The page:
Plus, I’m very happy for the spleen to finally get some acknowledgment.

Food dye may help heal spinal cord injuries


According to a report in Wired magazine, new research (that was a happy accident has) shown that a common blue food dye, when injected into rats that have suffered spinal cord injuries, can dramatically help the injured nerves heal.

The only downside is that the rats turn blue, Wired says. In humans, that might actually be kind of cool.

However — and this is a stupid side-effect of our market-based capitalist society — the researchers don’t know when they’ll be able to move on to the next stage of clinical trials:

Unfortunately, because blue food dye is so cheap, they’re not likely to find a drug company to sponsor the trials. “There’s no commercial interest because you can buy it by the pound,” Nedergaard said.

(Image from Takahiro Takano, University of Rochester Medical Center, via Wired)

The strange, voiceless saga of Scott Adams, Dilbert creator


My favourite recent Dilbert cartoon happened to be yesterday’s. And then today, I happen across a lengthy piece on the Wired site about Dilbert’s creator, Scott Adams. I remember hearing that he had lost his voice with some weird affliction, but the profile in Wired really shows off how unusual his affliction was, and how diligent and determined Adams was in trying to fix himself:

If Adams was at a party with friends, he’d open his mouth to talk, only to find the words tumbling out in a raspy, imperceptible staccato, chopping off sentences before they had a chance to form. If he tried to say, “Tomorrow is my birthday,” for example, it would morph into a weak “Ma robf sss ma birfday.”

his speech was getting worse. What began as a hoarse whisper devolved into a string of garbled, phonetic shards that sounded like he was talking through a dying cell phone …. “I’m a ghost,” he’d think.

The piece does a really great job of summing up the horrifying frustration that would come from being unable to communicate, but the worst aspect of it was its seeming randomness. You see, Adams’ lost voice was subject to crazy rules: he could speak in front of crowds, but not in front of friends. Or, he could speak in front of a video camera. For a while, he could only speak if he said a nursery rhyme first. And the rules kept changing.

Read the article for some of the strategies that he employed to find a (probable) cure — even as he kept working.

As someone who finds himself more and more having “tip of the tongue” moments with my own speech, and dreading the little voice in my head that says “this is probably pre-diagnosable, early-early-early-early-stage dementia. It’s all downhill from here!” I am glad every time I read about people investigating the brain in this way.

Honey as medicine

An article over at CNN gives us yet another reason to be concerned about the decimation of honeybees:  honey can be a powerful medicine, even against antibiotic-resistant infections — so-called “superbugs.”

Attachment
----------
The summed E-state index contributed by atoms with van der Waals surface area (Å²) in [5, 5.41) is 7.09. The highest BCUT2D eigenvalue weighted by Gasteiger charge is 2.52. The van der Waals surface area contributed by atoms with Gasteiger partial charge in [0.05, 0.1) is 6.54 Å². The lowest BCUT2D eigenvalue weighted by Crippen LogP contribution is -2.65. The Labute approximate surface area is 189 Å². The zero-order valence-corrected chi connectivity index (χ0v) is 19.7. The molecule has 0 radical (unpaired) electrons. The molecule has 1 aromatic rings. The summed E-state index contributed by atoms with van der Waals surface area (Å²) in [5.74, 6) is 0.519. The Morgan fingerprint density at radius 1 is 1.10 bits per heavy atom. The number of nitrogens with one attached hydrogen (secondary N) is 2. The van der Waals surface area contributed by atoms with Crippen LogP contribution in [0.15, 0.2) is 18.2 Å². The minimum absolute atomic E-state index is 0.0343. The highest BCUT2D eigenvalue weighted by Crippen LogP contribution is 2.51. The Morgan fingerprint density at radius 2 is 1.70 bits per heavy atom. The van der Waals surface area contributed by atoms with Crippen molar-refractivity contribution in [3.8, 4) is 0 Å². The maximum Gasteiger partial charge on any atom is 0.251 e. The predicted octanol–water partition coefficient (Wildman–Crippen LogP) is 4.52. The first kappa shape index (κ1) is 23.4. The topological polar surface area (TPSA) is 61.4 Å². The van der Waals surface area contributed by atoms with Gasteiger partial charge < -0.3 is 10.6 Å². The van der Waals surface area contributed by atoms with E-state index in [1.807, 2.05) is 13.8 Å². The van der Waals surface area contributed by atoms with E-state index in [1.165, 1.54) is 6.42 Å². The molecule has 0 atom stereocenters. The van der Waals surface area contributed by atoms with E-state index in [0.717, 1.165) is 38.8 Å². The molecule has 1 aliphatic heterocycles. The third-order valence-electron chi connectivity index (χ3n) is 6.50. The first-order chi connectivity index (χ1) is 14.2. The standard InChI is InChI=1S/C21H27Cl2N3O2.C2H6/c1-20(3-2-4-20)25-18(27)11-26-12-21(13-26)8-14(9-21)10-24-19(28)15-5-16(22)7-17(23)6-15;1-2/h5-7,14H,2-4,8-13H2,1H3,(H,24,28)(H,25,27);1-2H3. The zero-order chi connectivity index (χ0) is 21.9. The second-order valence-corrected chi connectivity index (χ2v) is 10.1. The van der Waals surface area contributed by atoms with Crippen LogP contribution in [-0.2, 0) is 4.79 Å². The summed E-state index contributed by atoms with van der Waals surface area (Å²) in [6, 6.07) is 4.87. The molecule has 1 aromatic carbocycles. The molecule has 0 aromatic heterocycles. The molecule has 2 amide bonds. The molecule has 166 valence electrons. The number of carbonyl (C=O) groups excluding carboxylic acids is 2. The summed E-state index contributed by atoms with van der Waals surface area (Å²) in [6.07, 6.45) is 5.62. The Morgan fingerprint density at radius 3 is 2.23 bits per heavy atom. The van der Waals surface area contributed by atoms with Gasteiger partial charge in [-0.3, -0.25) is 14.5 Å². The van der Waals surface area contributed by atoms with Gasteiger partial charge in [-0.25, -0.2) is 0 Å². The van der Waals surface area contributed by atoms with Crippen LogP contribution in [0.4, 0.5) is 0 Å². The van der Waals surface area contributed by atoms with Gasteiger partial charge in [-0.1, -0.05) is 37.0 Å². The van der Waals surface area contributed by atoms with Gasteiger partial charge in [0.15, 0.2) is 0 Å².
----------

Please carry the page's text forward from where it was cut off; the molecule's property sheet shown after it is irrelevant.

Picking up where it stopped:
One of the investigators of the project that made this discovery, Associate Professor Dee Carter, of Sydney University’s School of Molecular and Microbial Biosciences, admits they don’t know quite how honey helps in fighting infectious bacteria.  I say: whatever works.

At one time, it may have been that mothers mixed medicines with honey to help their kids choke them down, but now these same honeys may become the medicines (and antibiotic creams) that need to be choked down in the first place.

Why give a pot cookie to a nine-year-old?

Answer: Because he can’t figure out the bong.

Marie Myung-Ok Lee’s son is autistic and has medical problems that probably leave him in serious pain. That’s “probably” because her son, whom she refers to as “J”, isn’t verbal enough to say. Lashing out at family members and caregivers, J was a challenge to deal with.

But none of the medical alternatives seemed worth the risk:

Last year, Risperdal was prescribed for more than 389,000 children—240,000 of them under the age of 12—for bipolar disorder, ADHD, autism, and other disorders. Yet the drug has never been tested for long-term safety in children and carries a severe warning of side effects. From 2000 to 2004, 45 pediatric deaths were attributed to Risperdal and five other popular drugs also classified as “atypical antipsychotics.”

So, after gradually coming around to the idea, Lee and her husband got their son licensed to use medical marijuana, bought $80 worth of pot, in various forms, and started experimenting with ways to get him to take the drug:

We made the cookies with the marijuana olive oil, starting J off with half a small cookie, eaten after dinner. J normally goes to bed around 7:30 p.m.; by 6:30 he declared he was tired and conked out. We checked on him hourly. As we anxiously peeked in, half-expecting some red-eyed ogre from Reefer Madness to come leaping out at us, we saw instead that he was sleeping peacefully. Usually, his sleep is shallow and restless. J also woke up happy.

The story doesn’t yet have a fully happy ending — the family is still in the early stages of trying out medical marijuana. But it’s still worth the read, and I was particularly intrigued by how Lee feels about the social stigma of pot.